NEW YORK - Moody's Investors Service said it has downgraded to A1 from Aa3 the rating on the city of La Mirada, Calif.'s 2006 lease revenue bonds, for $13.6 million outstanding.
Concurrently, a negative outlook has been assigned. The bonds are secured by lease payments made by the city of La Mirada and by the city's covenant to annually budget and appropriate the lease payments for the use and occupancy of the leased asset.
The downgrade and negative outlook reflect the city's February 14 declaration of fiscal emergency. The city stated in its announcement that due to the loss of revenues from its redevelopment agency (RDA) it "will not be able to maintain essential city services at the levels necessary for the community."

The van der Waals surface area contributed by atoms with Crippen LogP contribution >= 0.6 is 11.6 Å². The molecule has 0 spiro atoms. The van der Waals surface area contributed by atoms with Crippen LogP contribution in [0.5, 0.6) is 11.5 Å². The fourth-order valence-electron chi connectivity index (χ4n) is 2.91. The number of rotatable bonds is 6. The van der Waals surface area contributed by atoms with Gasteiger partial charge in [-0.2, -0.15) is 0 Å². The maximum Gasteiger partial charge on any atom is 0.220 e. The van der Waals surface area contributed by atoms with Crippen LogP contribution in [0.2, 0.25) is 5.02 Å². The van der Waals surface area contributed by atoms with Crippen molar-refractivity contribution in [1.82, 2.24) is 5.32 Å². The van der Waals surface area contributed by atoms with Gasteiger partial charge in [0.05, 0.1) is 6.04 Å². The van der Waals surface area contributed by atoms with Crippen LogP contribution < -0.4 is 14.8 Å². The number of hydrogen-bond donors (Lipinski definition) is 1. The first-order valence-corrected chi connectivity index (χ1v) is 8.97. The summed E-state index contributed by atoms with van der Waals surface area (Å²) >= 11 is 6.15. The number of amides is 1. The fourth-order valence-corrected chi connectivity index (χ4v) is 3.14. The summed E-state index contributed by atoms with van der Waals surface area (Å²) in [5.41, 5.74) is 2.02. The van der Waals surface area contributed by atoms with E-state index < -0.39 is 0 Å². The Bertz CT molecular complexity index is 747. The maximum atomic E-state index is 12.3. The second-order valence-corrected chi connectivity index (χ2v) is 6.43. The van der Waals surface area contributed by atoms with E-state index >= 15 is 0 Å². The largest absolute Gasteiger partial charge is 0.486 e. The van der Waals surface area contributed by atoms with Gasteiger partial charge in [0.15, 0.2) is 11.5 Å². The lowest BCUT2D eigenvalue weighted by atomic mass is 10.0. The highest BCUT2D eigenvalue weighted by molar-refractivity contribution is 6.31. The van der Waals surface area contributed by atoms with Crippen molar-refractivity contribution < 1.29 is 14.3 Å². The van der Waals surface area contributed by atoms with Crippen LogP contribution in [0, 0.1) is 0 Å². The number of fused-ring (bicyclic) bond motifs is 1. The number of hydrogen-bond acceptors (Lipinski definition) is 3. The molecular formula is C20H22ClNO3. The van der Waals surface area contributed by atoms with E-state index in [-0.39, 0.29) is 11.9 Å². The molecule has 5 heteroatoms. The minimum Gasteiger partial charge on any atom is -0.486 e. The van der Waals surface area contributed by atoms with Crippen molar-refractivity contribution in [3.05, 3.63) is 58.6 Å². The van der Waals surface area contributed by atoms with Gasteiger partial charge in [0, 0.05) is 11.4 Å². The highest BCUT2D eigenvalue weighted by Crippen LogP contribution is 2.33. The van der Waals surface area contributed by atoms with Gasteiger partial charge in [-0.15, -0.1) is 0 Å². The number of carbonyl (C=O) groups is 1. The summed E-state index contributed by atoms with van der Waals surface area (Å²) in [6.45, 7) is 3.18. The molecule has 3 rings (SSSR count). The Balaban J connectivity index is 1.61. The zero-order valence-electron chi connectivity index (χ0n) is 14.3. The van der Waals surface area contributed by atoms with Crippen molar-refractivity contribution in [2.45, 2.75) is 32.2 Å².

The city's financial profile appears strong, with reserve levels that could accommodate the lost RDA revenues. However, the declaration of a fiscal emergency casts a certain level of doubt on this strength.
The declaration in part enables the city to seek revenues from a possible sales tax, as it was required under the California constitution (article 13C § 2(b)) before the city could place a general sales tax measure on the upcoming November 2012 election ballot. Moody's believes the city will likely address the revenue shortfalls effectively even if the sales tax does not come to pass.
However, substantial uncertainty is generated by the declared fiscal emergency. This uncertainty is also incorporated in the negative outlook on the city's rating. The city's other strong fundamental credit factors continue to be reflected in the rating including the relatively small tax base participating in the larger Los Angeles economy, and low debt levels.